In December, the Indiana Pacers made Kelly Krauskopf the first woman to hold the title of assistant general manager in the NBA.


Mychal Thompson responds to report about Klay being unhappy on Warriors

Drew Shiller | NBC SPORTS

Klay Thompson delivered on Wednesday night in the Warriors’ Game 5 win over the Rockets at Oracle Arena.

The five-time All-Star scored a team-best 27 points and went 11-for-20 from the field as the Dubs took a three-games-to-two series lead in the second round of the NBA playoffs.

On Thursday afternoon, his father, Mychal, was a guest on 95.7 The Game and was asked about the recent conflicting reports about Klay’s feelings about Golden State.

“He’s happy where he is,” Mychal said. “If you’re already living in the best house in the neighborhood, why would you move? I don’t know why this narrative keeps coming up. I guess it’s all speculative and it’s part of the business — wondering where all these free agents are gonna end up signing.

“I guess it just comes with the territory. But as far as he’s concerned, he’s quite content working for the company he’s already working for.”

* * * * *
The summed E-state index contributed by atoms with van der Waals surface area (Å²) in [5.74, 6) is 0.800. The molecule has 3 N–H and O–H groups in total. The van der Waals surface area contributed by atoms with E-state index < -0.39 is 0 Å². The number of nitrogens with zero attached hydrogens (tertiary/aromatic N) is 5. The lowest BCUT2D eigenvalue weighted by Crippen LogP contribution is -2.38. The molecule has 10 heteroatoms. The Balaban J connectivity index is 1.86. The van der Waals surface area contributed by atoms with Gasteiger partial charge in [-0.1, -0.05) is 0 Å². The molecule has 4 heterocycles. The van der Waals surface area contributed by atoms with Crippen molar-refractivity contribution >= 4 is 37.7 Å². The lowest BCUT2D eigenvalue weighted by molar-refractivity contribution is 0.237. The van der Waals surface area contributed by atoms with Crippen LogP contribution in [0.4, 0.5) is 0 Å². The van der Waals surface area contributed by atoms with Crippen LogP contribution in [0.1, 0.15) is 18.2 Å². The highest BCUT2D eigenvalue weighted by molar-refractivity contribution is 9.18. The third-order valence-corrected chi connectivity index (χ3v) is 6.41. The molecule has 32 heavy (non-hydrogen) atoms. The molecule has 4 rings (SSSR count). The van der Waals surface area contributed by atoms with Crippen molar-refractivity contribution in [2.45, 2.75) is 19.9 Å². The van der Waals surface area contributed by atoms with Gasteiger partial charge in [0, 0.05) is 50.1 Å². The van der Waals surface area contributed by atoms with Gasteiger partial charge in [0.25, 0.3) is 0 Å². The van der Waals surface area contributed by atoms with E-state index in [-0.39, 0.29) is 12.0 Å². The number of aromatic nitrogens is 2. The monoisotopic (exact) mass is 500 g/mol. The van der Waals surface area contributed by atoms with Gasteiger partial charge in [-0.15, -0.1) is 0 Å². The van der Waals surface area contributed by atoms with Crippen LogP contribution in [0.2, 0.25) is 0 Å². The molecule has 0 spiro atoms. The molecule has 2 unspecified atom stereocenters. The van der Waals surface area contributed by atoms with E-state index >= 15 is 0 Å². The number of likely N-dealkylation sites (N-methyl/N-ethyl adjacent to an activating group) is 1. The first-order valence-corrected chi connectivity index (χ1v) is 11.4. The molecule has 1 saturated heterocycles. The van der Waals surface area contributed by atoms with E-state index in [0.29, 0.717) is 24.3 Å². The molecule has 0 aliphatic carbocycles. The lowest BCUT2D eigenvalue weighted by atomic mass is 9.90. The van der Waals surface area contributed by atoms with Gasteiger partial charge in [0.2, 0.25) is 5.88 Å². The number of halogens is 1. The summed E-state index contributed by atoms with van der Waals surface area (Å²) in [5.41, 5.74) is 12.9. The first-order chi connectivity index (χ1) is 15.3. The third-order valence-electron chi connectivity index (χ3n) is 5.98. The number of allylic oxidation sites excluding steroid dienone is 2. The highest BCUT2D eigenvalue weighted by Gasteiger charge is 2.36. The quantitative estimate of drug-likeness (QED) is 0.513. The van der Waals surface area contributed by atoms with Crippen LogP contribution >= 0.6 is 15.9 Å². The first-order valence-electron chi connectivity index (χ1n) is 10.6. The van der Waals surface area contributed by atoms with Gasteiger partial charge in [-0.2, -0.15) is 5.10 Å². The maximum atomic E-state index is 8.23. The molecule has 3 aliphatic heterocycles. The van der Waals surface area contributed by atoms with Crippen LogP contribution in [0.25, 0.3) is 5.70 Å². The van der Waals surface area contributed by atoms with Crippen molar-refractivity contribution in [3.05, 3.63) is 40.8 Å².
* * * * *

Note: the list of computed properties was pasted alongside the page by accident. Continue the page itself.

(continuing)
Klay struggled in the Dubs’ Game 4 loss in Houston on Monday night, scoring just 11 points and making 5 of 15 shots.

The following morning on ESPN’s show First Take, Stephen A. Smith said the following:

“I’m not speaking about opinion here. I got this from a few people. I’m told Klay Thompson — I have not spoken to Klay in fairness to Klay, let me be clear about that — I’m told Klay isn’t happy — his number hasn’t been called nearly enough.

“He’s tired of sitting around and getting, this is a quote, the ‘crumbs’ left behind by other people.”

Late Wednesday night, Klay was asked about Smith’s comments.

“That’s not true,” he told Mark Medina of the Bay Area News Group. “Have I ever indicated I was unhappy?”

And Mychal relayed one more message as well:

“Unless you guys here from Klay himself, just dismiss everything else,” he advised.

Duly noted.